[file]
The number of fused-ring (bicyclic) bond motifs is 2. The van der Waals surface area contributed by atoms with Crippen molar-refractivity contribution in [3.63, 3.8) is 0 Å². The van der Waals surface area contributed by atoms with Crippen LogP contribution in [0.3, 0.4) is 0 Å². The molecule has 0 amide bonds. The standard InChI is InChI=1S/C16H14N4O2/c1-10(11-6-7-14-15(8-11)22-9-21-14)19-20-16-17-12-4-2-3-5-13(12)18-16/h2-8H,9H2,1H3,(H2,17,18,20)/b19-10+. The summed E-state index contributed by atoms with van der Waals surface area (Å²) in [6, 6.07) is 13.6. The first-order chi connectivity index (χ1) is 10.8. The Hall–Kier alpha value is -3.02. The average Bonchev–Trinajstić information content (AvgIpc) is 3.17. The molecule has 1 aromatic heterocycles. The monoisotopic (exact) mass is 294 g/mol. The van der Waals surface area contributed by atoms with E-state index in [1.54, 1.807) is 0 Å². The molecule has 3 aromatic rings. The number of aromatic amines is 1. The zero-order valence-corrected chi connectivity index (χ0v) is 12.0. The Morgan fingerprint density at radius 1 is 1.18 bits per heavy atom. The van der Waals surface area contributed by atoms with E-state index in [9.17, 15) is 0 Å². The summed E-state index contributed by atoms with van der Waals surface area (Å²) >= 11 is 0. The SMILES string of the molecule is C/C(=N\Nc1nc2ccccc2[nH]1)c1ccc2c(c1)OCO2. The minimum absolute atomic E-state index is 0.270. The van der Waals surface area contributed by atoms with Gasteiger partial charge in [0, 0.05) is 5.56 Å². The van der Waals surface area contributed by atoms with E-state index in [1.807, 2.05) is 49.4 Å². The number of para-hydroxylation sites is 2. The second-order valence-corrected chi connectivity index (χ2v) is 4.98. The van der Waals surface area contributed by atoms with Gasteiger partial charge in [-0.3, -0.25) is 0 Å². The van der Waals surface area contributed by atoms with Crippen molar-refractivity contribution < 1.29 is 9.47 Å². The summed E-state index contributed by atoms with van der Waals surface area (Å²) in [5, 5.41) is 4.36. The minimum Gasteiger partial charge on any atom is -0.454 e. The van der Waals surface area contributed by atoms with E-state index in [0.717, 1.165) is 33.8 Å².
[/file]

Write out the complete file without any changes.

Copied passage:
The number of fused-ring (bicyclic) bond motifs is 2. The van der Waals surface area contributed by atoms with Crippen molar-refractivity contribution in [3.63, 3.8) is 0 Å². The van der Waals surface area contributed by atoms with Crippen LogP contribution in [0.3, 0.4) is 0 Å². The molecule has 0 amide bonds. The standard InChI is InChI=1S/C16H14N4O2/c1-10(11-6-7-14-15(8-11)22-9-21-14)19-20-16-17-12-4-2-3-5-13(12)18-16/h2-8H,9H2,1H3,(H2,17,18,20)/b19-10+. The summed E-state index contributed by atoms with van der Waals surface area (Å²) in [6, 6.07) is 13.6. The first-order chi connectivity index (χ1) is 10.8. The Hall–Kier alpha value is -3.02. The average Bonchev–Trinajstić information content (AvgIpc) is 3.17. The molecule has 1 aromatic heterocycles. The monoisotopic (exact) mass is 294 g/mol. The van der Waals surface area contributed by atoms with E-state index in [1.54, 1.807) is 0 Å². The molecule has 3 aromatic rings. The number of aromatic amines is 1. The zero-order valence-corrected chi connectivity index (χ0v) is 12.0. The Morgan fingerprint density at radius 1 is 1.18 bits per heavy atom. The van der Waals surface area contributed by atoms with E-state index in [9.17, 15) is 0 Å². The summed E-state index contributed by atoms with van der Waals surface area (Å²) >= 11 is 0. The SMILES string of the molecule is C/C(=N\Nc1nc2ccccc2[nH]1)c1ccc2c(c1)OCO2. The minimum absolute atomic E-state index is 0.270. The van der Waals surface area contributed by atoms with Gasteiger partial charge in [0, 0.05) is 5.56 Å². The van der Waals surface area contributed by atoms with E-state index in [1.807, 2.05) is 49.4 Å². The number of para-hydroxylation sites is 2. The second-order valence-corrected chi connectivity index (χ2v) is 4.98. The van der Waals surface area contributed by atoms with Gasteiger partial charge in [-0.3, -0.25) is 0 Å². The van der Waals surface area contributed by atoms with Crippen molar-refractivity contribution < 1.29 is 9.47 Å². The summed E-state index contributed by atoms with van der Waals surface area (Å²) in [5, 5.41) is 4.36. The minimum Gasteiger partial charge on any atom is -0.454 e. The van der Waals surface area contributed by atoms with E-state index in [0.717, 1.165) is 33.8 Å².